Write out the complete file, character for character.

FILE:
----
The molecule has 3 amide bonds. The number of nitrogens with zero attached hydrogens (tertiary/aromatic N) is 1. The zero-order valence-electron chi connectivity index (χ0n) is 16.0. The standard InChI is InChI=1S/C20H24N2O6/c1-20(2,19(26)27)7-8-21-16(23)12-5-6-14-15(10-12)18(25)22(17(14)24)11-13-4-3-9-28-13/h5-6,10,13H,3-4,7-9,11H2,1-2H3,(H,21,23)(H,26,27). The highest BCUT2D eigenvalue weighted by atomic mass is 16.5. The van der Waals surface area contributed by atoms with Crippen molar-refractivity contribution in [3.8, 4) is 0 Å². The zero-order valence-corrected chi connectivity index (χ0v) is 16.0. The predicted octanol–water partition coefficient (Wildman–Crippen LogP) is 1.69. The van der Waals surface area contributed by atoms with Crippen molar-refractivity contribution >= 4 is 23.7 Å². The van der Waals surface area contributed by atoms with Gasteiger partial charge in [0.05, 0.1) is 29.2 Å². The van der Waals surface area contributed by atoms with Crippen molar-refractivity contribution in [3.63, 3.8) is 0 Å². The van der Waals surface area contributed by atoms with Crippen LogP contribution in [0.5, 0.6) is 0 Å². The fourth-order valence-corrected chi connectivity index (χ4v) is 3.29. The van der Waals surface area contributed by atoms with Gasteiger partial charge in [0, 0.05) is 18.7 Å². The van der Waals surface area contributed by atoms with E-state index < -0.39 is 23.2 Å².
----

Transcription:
The molecule has 3 amide bonds. The number of nitrogens with zero attached hydrogens (tertiary/aromatic N) is 1. The zero-order valence-electron chi connectivity index (χ0n) is 16.0. The standard InChI is InChI=1S/C20H24N2O6/c1-20(2,19(26)27)7-8-21-16(23)12-5-6-14-15(10-12)18(25)22(17(14)24)11-13-4-3-9-28-13/h5-6,10,13H,3-4,7-9,11H2,1-2H3,(H,21,23)(H,26,27). The highest BCUT2D eigenvalue weighted by atomic mass is 16.5. The van der Waals surface area contributed by atoms with Crippen molar-refractivity contribution in [3.8, 4) is 0 Å². The zero-order valence-corrected chi connectivity index (χ0v) is 16.0. The predicted octanol–water partition coefficient (Wildman–Crippen LogP) is 1.69. The van der Waals surface area contributed by atoms with Crippen molar-refractivity contribution >= 4 is 23.7 Å². The van der Waals surface area contributed by atoms with Gasteiger partial charge in [0.05, 0.1) is 29.2 Å². The van der Waals surface area contributed by atoms with Crippen molar-refractivity contribution in [3.63, 3.8) is 0 Å². The van der Waals surface area contributed by atoms with Crippen LogP contribution in [0.5, 0.6) is 0 Å². The fourth-order valence-corrected chi connectivity index (χ4v) is 3.29. The van der Waals surface area contributed by atoms with Gasteiger partial charge in [0, 0.05) is 18.7 Å². The van der Waals surface area contributed by atoms with E-state index < -0.39 is 23.2 Å².